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In Marketing, Things Change, Yet Everything Stays the Same. Here are 3 Examples.

In a recent Forbes article, Robert Wallace of Tallwave talks about the constants he’s seen in his two-decade marketing career despite the digital disruption the industry has experienced. We agree with a lot of what Robert writes, and as most of us at AlwaysOn Digital have been in the industry close to 20 years, we also wanted to share our own spin.

1. The client is always right: It sounds cliché, but you would be surprised at how many businesses overlook their clients’ needs and asks, aren’t as communicative as they should be and are not transparent. At the end of the day, clients want to drive business, and they have every right to ask from you the information they need to prove you are helping them do that. The answer is never “No.” It’s, “Let me find the right person / solution / or report for you.”

2. There is no “I” in team: Digital marketing has spun up lots of specialized roles that can create siloes if not managed in the right hierarchy. The paid media team often doesn’t know what the CRM team does, or email marketers what content marketers do. Yet you all have a common goal and stakeholders. You can have a specialized role and still work collaboratively, sharing information, knowledge and data that can help your collective team reach its goal—which is supporting your end client.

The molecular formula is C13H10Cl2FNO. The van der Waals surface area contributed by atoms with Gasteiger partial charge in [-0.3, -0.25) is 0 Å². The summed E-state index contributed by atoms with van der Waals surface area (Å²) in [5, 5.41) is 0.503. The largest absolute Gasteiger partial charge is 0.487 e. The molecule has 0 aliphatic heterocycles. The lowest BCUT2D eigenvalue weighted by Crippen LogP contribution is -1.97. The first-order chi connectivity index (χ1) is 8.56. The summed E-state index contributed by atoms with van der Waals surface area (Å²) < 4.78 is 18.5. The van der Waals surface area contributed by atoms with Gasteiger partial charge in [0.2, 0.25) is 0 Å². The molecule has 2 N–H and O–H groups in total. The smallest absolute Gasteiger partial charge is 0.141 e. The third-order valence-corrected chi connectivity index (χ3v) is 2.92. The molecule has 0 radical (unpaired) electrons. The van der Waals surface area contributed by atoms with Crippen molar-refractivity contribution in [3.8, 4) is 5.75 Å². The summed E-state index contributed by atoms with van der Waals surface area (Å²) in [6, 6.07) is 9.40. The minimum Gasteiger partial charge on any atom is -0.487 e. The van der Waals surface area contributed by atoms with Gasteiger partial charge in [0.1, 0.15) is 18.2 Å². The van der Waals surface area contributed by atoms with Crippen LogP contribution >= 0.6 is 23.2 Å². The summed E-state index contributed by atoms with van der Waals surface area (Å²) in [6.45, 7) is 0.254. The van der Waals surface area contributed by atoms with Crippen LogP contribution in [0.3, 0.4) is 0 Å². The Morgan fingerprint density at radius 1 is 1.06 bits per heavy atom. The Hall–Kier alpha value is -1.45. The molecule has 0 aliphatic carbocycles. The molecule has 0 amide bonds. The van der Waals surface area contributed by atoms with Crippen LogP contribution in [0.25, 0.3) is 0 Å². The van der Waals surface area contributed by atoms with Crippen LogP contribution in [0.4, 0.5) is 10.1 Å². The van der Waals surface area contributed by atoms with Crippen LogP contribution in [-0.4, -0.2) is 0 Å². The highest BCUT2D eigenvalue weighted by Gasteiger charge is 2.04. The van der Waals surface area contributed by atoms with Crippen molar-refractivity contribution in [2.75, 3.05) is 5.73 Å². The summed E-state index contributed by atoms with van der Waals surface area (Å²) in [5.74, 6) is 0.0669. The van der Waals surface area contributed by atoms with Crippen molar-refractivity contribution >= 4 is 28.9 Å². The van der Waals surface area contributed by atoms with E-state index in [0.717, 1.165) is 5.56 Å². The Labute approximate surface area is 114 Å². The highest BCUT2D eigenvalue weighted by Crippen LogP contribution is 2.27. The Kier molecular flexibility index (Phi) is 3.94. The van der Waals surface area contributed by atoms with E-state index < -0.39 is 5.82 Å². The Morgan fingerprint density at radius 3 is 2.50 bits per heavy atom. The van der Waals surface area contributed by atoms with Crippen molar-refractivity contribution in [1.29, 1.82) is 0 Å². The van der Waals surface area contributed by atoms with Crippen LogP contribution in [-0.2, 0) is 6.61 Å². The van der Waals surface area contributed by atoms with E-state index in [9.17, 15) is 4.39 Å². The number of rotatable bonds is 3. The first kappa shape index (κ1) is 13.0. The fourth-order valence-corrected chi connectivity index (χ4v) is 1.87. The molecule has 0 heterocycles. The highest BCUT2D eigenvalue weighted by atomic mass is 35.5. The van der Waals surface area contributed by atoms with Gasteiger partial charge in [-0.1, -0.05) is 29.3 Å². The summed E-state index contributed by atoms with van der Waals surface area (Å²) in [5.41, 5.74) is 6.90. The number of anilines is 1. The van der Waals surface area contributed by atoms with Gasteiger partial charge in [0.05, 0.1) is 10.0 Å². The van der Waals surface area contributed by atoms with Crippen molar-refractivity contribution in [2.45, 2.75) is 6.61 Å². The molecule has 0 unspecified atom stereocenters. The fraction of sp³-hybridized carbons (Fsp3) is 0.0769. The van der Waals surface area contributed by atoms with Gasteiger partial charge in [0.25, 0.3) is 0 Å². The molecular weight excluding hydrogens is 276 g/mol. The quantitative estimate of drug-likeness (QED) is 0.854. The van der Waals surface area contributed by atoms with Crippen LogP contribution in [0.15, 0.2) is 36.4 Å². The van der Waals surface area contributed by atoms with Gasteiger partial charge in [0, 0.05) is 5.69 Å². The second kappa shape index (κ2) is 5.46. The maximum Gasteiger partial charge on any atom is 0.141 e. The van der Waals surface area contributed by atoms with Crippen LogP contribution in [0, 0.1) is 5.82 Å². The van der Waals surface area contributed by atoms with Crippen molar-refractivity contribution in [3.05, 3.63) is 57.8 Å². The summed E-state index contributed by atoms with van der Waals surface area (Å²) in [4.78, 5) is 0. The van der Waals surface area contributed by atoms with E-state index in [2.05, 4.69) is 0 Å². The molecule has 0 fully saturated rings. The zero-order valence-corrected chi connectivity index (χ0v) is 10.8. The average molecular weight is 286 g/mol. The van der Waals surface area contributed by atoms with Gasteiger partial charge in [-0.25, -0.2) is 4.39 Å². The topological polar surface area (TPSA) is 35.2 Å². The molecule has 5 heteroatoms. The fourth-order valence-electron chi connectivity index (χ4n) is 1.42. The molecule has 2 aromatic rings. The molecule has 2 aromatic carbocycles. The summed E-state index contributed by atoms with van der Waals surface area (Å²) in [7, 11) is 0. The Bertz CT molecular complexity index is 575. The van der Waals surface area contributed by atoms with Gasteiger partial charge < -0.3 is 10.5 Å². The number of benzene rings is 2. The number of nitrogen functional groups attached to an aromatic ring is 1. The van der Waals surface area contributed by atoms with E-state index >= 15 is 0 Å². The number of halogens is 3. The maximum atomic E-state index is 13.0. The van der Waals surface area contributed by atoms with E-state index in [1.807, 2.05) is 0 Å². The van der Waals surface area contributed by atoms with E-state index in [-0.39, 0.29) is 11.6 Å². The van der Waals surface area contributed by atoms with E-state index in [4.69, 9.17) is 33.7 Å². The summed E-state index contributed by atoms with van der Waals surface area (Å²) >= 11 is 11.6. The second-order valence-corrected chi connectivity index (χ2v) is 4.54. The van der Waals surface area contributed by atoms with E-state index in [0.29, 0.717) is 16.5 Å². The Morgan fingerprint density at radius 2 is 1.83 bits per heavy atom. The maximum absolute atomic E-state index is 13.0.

3. There is a balance between best practice and innovation: We used to operate without pixels, push marketing to large prospect bases and think websites are optional. That’s clearly all changed—largely for the better—but there are still some best practices from days of yore that marketers can benefit from today. Think pooled data assets (direct mail catalogs = today’s data co-op), product demos and event swag. Take a targeted approach to new technology and tools you evaluate, always asking the questions: “How does this help me meet Goal X for our client?” “Is there a better, cheaper, faster way to achieve this?” “Who will manage this technology?” “Does it integrate with our other systems?” “Will I have to skill up someone or train them to run this?”

Photo courtesy Creative Commons

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